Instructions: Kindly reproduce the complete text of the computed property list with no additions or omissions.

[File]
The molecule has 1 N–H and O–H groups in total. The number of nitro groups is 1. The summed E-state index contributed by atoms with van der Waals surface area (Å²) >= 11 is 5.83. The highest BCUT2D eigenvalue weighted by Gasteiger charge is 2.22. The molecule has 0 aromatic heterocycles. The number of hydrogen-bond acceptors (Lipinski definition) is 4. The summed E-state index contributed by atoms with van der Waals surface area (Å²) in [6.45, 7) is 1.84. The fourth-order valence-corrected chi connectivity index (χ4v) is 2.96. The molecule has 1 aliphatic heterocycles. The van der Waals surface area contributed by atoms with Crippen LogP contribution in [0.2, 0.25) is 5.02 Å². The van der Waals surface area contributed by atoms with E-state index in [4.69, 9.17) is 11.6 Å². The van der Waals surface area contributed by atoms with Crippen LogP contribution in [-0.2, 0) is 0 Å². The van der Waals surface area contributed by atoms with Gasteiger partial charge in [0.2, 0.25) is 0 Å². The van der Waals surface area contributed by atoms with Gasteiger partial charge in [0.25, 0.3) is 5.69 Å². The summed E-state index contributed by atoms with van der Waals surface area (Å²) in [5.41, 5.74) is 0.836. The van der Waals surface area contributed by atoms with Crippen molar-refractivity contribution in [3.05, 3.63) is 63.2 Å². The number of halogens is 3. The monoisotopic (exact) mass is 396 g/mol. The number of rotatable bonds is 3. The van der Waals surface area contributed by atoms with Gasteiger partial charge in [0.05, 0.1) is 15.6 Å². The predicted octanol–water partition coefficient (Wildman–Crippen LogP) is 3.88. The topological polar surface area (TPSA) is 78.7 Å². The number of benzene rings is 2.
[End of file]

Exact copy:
The molecule has 1 N–H and O–H groups in total. The number of nitro groups is 1. The summed E-state index contributed by atoms with van der Waals surface area (Å²) >= 11 is 5.83. The highest BCUT2D eigenvalue weighted by Gasteiger charge is 2.22. The molecule has 0 aromatic heterocycles. The number of hydrogen-bond acceptors (Lipinski definition) is 4. The summed E-state index contributed by atoms with van der Waals surface area (Å²) in [6.45, 7) is 1.84. The fourth-order valence-corrected chi connectivity index (χ4v) is 2.96. The molecule has 1 aliphatic heterocycles. The van der Waals surface area contributed by atoms with Crippen LogP contribution in [0.2, 0.25) is 5.02 Å². The van der Waals surface area contributed by atoms with E-state index in [4.69, 9.17) is 11.6 Å². The van der Waals surface area contributed by atoms with Crippen LogP contribution in [-0.2, 0) is 0 Å². The van der Waals surface area contributed by atoms with Gasteiger partial charge in [0.2, 0.25) is 0 Å². The van der Waals surface area contributed by atoms with Gasteiger partial charge in [0.25, 0.3) is 5.69 Å². The summed E-state index contributed by atoms with van der Waals surface area (Å²) in [5.41, 5.74) is 0.836. The van der Waals surface area contributed by atoms with Crippen molar-refractivity contribution in [3.05, 3.63) is 63.2 Å². The number of halogens is 3. The monoisotopic (exact) mass is 396 g/mol. The number of rotatable bonds is 3. The van der Waals surface area contributed by atoms with Gasteiger partial charge in [0.05, 0.1) is 15.6 Å². The predicted octanol–water partition coefficient (Wildman–Crippen LogP) is 3.88. The topological polar surface area (TPSA) is 78.7 Å². The number of benzene rings is 2.